For a Prime Minister who walked into Downing Street decrying the ‘burning injustice’ of poverty and contrasting the opportunities available to some children but not others, there was a disappointing omission in last week’s budget: child poverty.
Today’s Guardian covered new analysis by CPAG and IPPR on the impact of cuts to universal credit. This analysis shows that universal credit cuts will hit families with children hardest, and will be poverty-producing to the tune of around a million children (comparing universal credit as originally designed with its current form).
The National Audit Office says the government has failed to measure whether sanctioning benefit claimants represents value for money. Does anyone remember evidence-based policymaking? For the DWP, it appears from today’s National Audit Office (NAO) report on sanctions, it is at best a dim and distant memory.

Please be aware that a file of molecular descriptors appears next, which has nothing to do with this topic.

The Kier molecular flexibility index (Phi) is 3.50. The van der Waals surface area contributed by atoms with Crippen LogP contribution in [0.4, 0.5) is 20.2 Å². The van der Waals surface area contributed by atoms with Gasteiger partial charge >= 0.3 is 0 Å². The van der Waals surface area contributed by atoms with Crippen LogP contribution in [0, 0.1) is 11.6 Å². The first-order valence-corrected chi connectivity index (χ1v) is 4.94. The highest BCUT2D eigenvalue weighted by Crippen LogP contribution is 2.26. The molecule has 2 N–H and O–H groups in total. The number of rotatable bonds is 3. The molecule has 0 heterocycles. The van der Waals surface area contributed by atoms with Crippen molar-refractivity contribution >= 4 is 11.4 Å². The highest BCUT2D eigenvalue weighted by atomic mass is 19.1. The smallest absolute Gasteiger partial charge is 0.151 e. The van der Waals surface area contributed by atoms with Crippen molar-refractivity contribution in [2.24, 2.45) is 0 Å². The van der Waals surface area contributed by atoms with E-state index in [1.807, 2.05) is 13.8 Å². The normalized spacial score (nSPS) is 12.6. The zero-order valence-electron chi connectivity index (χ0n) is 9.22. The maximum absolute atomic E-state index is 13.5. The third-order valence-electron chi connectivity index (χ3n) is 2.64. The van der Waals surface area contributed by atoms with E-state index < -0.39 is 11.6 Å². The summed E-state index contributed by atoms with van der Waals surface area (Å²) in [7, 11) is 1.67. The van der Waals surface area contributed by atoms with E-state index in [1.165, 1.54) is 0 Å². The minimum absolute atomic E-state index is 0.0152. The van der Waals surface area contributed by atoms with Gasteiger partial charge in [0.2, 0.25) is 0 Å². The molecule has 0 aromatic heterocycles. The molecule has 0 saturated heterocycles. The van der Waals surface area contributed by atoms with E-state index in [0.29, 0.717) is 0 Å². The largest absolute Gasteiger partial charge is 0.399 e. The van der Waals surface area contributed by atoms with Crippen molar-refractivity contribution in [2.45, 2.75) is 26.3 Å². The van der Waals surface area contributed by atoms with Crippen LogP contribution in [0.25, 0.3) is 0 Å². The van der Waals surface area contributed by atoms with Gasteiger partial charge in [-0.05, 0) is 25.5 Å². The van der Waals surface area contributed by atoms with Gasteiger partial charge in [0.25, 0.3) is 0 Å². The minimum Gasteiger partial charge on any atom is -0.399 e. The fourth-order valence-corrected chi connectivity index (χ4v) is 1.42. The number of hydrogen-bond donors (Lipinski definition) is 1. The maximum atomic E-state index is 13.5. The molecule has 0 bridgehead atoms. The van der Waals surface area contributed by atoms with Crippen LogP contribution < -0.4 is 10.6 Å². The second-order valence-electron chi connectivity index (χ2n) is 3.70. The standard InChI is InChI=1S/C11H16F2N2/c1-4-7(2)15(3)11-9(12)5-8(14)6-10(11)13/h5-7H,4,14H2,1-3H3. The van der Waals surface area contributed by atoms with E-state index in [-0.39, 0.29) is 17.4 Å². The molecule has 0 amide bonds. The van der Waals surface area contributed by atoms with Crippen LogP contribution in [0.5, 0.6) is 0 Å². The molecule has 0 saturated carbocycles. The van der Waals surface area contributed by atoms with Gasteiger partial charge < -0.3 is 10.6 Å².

Universal Credit, the new benefit for families on low incomes, was claimed to have huge potential to reduce child poverty, incentivise work and make life easier for struggling families. But this isn’t how it is turning out.